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Meet Cron, a new calendar app for the Mac that wants to bring some innovation to this space. The startup directly mentions Sunrise as an inspiration for those of you who still remember it. Sunrise used to be a popular calendar product that was acquired by Microsoft.

Cron has attended Y Combinator’s winter back of 2020 and has raised a $3.5 million seed round in March 2020. Garry Tan from Initialized Capital is leading the round, with various business angels also participating. Some of those investors include Elad Gil, Figma founder Dylan Field, former LinkedIn CEO Jeff Weiner and Sunrise co-founder Jeremy Le Van.

If you look at the company’s website, there’s no feature page and no download link. “We haven’t really announced the company and the product yet. We’re kinda in semi-stealth,” Cron founder Raphael Schaad told me.

I haven’t used the app myself, but Schaad shared his screen during a call so that I could see the app with my own eyes. While it isn’t ready for prime time just yet, it already looks like a well-designed calendar app with a couple of nifty features.

More importantly, it feels like a strong foundation for additional features that could differentiate Cron from other calendar apps out there.

“I started scheduling meetings with myself,” Schaad said. “I was thinking I should build a layer on top of the calendar,” he added. But first, he realized he couldn’t build a layer on top of the calendar without a proper calendar app that handles multiple time zones, meetings with other people, notifications, etc.

Image Credits: Cron

The main Cron window looks like a calendar app with a week view in the center, a tiny month view in the corner and a list of active calendars on the left. If you’ve used Apple Calendar, you’re going to feel right at home.

Cron also features a column on the right side of the main window. When you click on an event, you get details about the event in that column. From there, you can change the time and date, add a participant, add a conference link and more.

Whenever you change the duration of an event or move it to another day, the week view gets updated in real-time so that you can see how it affects your week before hitting Enter.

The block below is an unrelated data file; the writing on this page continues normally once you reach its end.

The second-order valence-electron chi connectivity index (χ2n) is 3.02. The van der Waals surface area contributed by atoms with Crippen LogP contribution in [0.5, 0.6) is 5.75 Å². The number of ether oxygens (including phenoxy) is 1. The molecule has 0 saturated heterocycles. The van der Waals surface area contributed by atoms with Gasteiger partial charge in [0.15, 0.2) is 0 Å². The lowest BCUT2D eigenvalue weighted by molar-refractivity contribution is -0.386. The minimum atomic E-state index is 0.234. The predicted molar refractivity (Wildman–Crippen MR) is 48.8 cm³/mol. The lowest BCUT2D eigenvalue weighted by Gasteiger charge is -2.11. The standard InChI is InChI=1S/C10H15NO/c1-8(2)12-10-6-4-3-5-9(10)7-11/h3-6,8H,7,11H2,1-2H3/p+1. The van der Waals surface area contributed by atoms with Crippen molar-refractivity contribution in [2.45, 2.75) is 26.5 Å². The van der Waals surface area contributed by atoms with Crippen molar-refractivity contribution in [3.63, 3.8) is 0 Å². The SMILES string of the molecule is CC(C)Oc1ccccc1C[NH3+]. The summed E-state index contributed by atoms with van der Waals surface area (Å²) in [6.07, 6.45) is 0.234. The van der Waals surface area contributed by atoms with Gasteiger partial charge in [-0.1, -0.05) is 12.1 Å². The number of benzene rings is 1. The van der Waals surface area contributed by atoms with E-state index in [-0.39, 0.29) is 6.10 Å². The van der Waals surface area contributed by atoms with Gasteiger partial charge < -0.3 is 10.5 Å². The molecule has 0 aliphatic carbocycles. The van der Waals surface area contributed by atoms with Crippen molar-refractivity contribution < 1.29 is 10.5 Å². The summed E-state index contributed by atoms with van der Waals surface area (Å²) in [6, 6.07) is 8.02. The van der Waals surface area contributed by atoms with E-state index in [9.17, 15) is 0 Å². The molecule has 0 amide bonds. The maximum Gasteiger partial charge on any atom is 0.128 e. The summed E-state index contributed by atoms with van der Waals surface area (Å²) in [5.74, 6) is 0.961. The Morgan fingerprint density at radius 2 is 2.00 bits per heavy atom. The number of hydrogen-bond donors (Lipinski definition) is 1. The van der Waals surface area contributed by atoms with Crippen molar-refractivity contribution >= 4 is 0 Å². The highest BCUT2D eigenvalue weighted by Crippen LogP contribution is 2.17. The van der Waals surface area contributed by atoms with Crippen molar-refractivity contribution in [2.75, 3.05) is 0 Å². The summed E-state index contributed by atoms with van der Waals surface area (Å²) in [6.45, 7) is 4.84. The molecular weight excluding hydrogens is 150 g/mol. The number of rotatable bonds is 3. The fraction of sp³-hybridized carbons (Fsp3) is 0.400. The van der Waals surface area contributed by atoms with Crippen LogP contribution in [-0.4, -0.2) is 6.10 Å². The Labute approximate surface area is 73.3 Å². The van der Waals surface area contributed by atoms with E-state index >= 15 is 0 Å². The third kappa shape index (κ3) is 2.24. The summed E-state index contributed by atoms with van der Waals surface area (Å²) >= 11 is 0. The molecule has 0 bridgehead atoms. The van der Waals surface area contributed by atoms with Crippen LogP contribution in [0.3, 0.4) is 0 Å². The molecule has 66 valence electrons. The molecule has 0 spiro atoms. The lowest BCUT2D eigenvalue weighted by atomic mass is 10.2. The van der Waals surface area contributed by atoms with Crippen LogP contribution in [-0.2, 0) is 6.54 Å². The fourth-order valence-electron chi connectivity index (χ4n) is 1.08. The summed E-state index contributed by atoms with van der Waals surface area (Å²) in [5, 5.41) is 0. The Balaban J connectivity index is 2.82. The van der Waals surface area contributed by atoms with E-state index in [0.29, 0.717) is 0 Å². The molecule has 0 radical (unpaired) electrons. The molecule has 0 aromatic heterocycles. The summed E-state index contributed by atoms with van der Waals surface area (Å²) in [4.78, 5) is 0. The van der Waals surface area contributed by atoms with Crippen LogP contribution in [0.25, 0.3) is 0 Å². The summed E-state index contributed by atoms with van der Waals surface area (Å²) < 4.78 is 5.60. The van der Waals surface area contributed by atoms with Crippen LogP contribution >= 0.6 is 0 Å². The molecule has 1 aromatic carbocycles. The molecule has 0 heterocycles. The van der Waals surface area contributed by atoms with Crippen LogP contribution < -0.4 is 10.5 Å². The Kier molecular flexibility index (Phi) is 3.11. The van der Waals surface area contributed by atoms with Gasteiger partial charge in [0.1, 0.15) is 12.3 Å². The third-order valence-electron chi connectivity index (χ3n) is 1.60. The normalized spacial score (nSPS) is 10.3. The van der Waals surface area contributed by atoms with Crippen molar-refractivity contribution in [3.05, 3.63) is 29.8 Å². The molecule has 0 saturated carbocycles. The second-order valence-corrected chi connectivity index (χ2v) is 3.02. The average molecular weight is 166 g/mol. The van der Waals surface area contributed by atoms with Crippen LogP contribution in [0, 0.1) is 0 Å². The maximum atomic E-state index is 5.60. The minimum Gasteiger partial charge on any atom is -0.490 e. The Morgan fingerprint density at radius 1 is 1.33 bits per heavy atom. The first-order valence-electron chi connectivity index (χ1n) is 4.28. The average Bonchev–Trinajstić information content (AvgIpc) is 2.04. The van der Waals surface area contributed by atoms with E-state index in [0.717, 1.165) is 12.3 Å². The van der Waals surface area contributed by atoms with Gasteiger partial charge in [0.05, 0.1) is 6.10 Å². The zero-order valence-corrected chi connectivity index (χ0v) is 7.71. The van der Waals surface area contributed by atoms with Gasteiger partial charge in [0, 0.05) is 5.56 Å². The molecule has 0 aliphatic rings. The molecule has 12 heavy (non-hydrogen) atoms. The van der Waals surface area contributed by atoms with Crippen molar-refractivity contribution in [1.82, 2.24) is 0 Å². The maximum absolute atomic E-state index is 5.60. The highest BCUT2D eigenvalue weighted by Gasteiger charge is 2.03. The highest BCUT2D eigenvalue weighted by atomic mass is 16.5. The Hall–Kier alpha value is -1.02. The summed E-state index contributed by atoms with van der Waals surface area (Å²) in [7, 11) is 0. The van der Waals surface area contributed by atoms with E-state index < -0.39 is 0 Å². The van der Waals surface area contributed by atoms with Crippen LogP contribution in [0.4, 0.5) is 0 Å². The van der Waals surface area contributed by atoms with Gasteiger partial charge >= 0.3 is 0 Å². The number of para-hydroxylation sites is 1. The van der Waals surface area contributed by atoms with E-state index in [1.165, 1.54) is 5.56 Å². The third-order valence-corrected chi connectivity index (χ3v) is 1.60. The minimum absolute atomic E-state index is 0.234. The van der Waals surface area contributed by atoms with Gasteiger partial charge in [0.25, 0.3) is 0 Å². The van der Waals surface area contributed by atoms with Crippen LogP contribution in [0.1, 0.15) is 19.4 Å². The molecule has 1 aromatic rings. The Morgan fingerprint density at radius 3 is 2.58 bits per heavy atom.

If you haven’t selected an event, it shows the next event with a button to join the meeting if there’s a video-conferencing URL attached to the event. Cron supports Google Meet, Zoom, Microsoft Teams, Whereby, BlueJeans, Around, Skype and Google Duo. If you’re a Fantastical user, you’re probably already using that feature every day.

Cron lets you create an event quickly with a command menu. You can hit a keyboard shortcut and start scheduling the event with natural language. You can also search for events or people from that menu.

There are a couple of features that I find particularly interesting. First, you can share availability in an email conversation or a WhatsApp conversation quite easily.

Most scheduling features in calendar involve generating a link with a bunch of availabilities. It doesn’t work well as you can’t quickly see when someone is available without clicking the link first.

In Cron, you can hit a keyboard shortcut to enter a different mode called ‘Share availability’. After that, you can select time blocks in your calendar directly. It generates a text block that you can copy and paste in Gmail, Messages or whatever you’re using to talk with someone — text is still the most universal protocol after all.

It looks like this:

Would 30 mins during any of these times (all Central European Time) work for you?

  • Mon Nov 8, 11 AM – 12:30 PM, or 1:30-4 PM
  • Tue Nov 9, 8:30-10 AM, or 11 AM – 12 PM

And Cron works better as a team as you can see when your coworkers are available from Cron directly. In the sidebar, you can add someone you’re working with. After that, it works pretty much like another calendar.

You can show and hide their calendar to see when they should be available. You can also click on their name in order to drag and drop their name in your calendar to create an event with them.

Schaad has a big vision for his startup. “We want to build the time layer of the internet,” he said. Right now, Cron is available to some users in early access and the app only supports Google accounts. But it should be available soon to everyone with support for Microsoft and iCloud accounts.

It’s still the early days of the company but it’s going to be interesting to follow Cron’s updates to see how it evolves. Some people are still going to prefer Fantastical as it’s a polished, native app for Apple platforms. But it’s good to see that there could be an opinionated alternative.

Image Credits: Cron

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